Capital investment growth expectations of 10.5% are up drastically from last quarter and sit at their highest level in nearly five years. All countries improved significantly from last quarter. Manufacturing and Energy/Resources rose sharply, with both near their survey highs.

Domestic hiring growth rose from last quarter’s weak showing of 1.3% to 2.1% and is at its second-highest level in nearly two years. Canada is low, but up from last quarter. Manufacturing sits at a two-year high, but is lowest of the industries (despite strength in other metrics).

Among the various charts and graphics in the report are graphics depicting trends in “Own Company Optimism” on page 8 and “Economic Optimism” found on page 6.

_____

RevSD, LLC offers the above commentary for informational purposes only, and does not necessarily agree with the views expressed by these outside parties.

—–

RevSD, LLC (revsd.com) is a management consulting firm and strategic advisory that focuses on the analysis of current and future weak(ening) economic conditions, and offers businesses and other entities advice, strategies, and actionable methods on how to optimally adapt to such challenging, complex conditions.

“CFO Signals” Report – Excerpts

Recently Deloitte released their “CFO Signals” “High-Level Summary” report for the 4th Quarter of 2016.

As seen in page 2 of the report, there were 137  survey respondents.  As stated:  “Each quarter (since 2Q10), CFO Signals has tracked the thinking and actions of CFOs representing many of North America’s largest and most influential companies. All respondents are CFOs from the US, Canada, and Mexico, and the vast majority are from companies with more than $1 billion in annual revenue. For a summary of this quarter’s response demographics, please see the sidebars and charts on this page. For other information about participation and methodology, please contact [email protected]

Here are some of the excerpts that I found notable:

from page 3:

Perceptions

How do you regard the current/future status of the North American, Chinese, and European economies? Perceptions of North America have improved, with 43% of CFOs rating its economic health as good and 58% expecting improvement next year. Perceptions of Europe remain pessimistic at just 8% and 13%, while China rebounded slightly to 24% and 17%. Page 6.

What is your perception of the capital markets? Seventy-nine percent of CFOs say debt financing is attractive (down from 89% last quarter), while attractiveness of equity financing held steady for public company CFOs (at about 40%) and rose for private company CFOs (from 24% to 29%). Seventy percent of CFOs say US equities are overvalued—just under the survey high. Page 7.

Sentiment

Overall, what risks worry you the most? CFOs again mention global economic growth and government regulation. New for this quarter is uncertainly regarding the new US administration’s future actions, with CFOs voicing concerns about the possibility of protectionism hurting global trade, and about tax reform possibly slowing near-term business spending. Page 8.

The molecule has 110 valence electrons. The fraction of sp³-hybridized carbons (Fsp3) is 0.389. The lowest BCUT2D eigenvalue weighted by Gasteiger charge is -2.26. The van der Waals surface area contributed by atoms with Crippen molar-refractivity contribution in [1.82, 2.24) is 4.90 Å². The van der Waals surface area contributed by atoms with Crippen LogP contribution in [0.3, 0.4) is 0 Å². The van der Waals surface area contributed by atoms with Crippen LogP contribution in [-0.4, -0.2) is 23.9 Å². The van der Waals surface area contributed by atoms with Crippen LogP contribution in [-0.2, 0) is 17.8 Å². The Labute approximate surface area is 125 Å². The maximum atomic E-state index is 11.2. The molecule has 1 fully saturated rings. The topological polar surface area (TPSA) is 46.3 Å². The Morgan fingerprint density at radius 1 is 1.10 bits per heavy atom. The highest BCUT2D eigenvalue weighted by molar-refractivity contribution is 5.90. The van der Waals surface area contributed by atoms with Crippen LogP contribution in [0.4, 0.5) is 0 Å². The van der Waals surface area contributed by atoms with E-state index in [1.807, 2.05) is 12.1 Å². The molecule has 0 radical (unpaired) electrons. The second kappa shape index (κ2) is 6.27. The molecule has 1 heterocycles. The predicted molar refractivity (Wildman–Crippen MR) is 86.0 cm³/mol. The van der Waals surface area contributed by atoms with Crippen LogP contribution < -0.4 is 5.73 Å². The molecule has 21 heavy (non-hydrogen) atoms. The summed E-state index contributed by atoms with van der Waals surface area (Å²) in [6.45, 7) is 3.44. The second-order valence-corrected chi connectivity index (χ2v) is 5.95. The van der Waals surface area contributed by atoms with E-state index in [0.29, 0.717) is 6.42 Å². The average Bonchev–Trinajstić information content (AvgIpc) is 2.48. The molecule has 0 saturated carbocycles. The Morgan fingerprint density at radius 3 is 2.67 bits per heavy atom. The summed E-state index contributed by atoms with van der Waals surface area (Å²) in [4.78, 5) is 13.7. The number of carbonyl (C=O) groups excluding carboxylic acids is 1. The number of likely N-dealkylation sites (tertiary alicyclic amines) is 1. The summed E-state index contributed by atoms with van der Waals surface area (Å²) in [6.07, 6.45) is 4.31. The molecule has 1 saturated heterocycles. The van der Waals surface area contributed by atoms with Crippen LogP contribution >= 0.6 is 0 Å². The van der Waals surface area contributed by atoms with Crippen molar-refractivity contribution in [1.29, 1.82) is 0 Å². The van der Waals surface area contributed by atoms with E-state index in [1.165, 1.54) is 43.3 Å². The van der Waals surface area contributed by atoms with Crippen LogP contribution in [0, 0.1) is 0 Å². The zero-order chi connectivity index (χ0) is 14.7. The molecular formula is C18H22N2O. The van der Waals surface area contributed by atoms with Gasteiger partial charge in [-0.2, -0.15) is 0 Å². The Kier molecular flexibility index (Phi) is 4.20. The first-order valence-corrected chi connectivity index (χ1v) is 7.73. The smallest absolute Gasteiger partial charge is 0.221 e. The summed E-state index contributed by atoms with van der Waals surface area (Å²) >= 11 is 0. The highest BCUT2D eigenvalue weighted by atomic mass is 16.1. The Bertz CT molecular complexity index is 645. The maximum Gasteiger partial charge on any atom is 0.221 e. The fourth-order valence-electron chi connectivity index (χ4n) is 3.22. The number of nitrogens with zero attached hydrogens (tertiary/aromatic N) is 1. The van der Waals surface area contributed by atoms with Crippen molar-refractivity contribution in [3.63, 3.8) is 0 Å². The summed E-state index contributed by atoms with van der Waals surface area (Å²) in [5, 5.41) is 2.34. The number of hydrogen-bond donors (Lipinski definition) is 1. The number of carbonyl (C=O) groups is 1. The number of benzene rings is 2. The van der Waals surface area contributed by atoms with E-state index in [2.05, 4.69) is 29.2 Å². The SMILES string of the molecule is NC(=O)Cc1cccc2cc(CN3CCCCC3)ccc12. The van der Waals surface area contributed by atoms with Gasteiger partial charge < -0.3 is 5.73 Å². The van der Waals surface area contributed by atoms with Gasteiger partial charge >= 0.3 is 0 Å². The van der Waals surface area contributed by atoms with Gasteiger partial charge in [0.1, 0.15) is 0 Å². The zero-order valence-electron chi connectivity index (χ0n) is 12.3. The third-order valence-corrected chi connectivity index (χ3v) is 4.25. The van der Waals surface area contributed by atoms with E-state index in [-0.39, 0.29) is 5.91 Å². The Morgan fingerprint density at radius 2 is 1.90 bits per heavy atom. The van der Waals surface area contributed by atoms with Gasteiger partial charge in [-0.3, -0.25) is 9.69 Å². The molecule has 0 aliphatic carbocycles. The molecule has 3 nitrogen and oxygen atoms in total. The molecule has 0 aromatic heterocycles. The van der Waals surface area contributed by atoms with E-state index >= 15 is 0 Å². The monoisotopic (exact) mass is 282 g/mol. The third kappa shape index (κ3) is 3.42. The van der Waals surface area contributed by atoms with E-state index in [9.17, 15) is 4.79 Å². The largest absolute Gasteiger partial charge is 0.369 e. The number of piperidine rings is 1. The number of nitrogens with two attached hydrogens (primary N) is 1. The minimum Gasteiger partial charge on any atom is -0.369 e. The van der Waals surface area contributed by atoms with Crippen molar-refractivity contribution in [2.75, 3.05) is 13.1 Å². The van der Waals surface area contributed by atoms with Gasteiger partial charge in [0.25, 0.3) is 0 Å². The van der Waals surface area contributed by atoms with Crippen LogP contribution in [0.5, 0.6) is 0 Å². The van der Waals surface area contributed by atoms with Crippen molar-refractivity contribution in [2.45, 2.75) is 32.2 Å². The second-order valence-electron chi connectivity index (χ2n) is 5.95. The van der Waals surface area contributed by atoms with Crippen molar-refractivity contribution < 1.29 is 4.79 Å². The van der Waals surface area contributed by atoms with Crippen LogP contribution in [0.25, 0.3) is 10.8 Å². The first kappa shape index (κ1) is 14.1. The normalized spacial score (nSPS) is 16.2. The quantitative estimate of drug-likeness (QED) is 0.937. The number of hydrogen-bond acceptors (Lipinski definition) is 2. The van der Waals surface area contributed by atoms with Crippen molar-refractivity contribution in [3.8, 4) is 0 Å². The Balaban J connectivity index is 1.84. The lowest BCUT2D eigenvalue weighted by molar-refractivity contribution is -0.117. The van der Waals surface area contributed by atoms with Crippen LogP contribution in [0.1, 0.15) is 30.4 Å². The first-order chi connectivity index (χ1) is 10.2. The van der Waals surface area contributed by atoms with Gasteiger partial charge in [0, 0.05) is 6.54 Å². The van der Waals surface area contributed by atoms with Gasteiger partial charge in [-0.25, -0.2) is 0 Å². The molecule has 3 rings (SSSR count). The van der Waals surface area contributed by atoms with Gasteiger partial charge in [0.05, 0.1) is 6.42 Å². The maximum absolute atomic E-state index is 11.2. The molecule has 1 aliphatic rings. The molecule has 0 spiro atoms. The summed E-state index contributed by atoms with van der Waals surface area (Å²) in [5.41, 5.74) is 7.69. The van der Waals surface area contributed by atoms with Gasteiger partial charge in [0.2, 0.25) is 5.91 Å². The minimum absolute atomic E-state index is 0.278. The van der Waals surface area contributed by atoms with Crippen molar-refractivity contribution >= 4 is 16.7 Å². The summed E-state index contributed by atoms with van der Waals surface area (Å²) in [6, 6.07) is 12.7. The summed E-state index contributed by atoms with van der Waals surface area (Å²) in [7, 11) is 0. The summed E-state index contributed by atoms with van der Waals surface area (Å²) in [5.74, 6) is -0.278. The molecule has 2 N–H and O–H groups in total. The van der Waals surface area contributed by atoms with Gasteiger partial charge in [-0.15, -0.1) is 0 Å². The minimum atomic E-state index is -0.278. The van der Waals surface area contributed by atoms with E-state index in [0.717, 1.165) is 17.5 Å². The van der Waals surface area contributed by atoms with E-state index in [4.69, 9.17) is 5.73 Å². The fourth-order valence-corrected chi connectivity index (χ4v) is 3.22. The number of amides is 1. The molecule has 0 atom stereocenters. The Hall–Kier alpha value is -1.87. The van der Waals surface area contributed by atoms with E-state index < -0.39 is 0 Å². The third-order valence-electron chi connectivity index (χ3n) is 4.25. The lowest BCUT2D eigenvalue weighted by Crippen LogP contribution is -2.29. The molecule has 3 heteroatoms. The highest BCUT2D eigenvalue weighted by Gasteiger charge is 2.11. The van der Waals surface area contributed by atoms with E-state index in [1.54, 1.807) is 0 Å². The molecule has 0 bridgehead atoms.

Compared to three months ago, how do you feel now about the financial prospects for your company? This quarter’s net optimism rose from last quarter’s +19.7 to +23.4 (slightly above the two-year average). Forty-three percent of CFOs express rising optimism (up from 35%), and the proportion citing declining optimism rose from 16% to 20%. Page 9.

Expectations

What is your company’s business focus for the next year? CFOs indicate a bias toward revenue growth over cost reduction (45% vs. 31%), and investing cash over returning it (56% vs. 17%). CFOs again indicate a bias toward existing offerings over new ones (41% vs. 32%), current geographies over new ones (57% vs. 22%), and organic growth over inorganic (58% vs. 18%). Page 10.

Compared to the past 12 months, how do you expect your key operating metrics to change over the next 12 months? Revenue growth expectations fell from 4.2% to 3.7% and are near their survey lows. Earnings growth rose to 6.4%, above last quarter’s 6.1% but again near 1Q16’s survey-low 6.0%. Capital spending growth fell to 3.6% (well off the two-year average). Domestic hiring growth fell to 1.3% from 2.3%. Page 11.

from page 9:

Sentiment

Net optimism bounced back strongly over the last two quarters; this quarter’s net optimism rose again due to positive sentiment within the US.

This quarter’s net optimism remains strong at +23.4. Forty-three percent of CFOs expressed rising optimism (up from 35% last quarter), and 20% cited declining optimism (up from 16%).

Net optimism for the US rose sharply from last quarter’s +16 to +34 this quarter. Canada fell from +50 to +7, and optimism in Mexico fell sharply from +50 to -64.

Healthcare/Pharma, Telecom/Media/ Entertainment, and Energy/Resources are the most optimistic; Retail/Wholesale and Financial Services are the least.

from page 11:

Expectations

Key growth metrics remain near their survey lows. CFOs from the US and from the Financial Services and Retail/Wholesale industries weighed on the averages.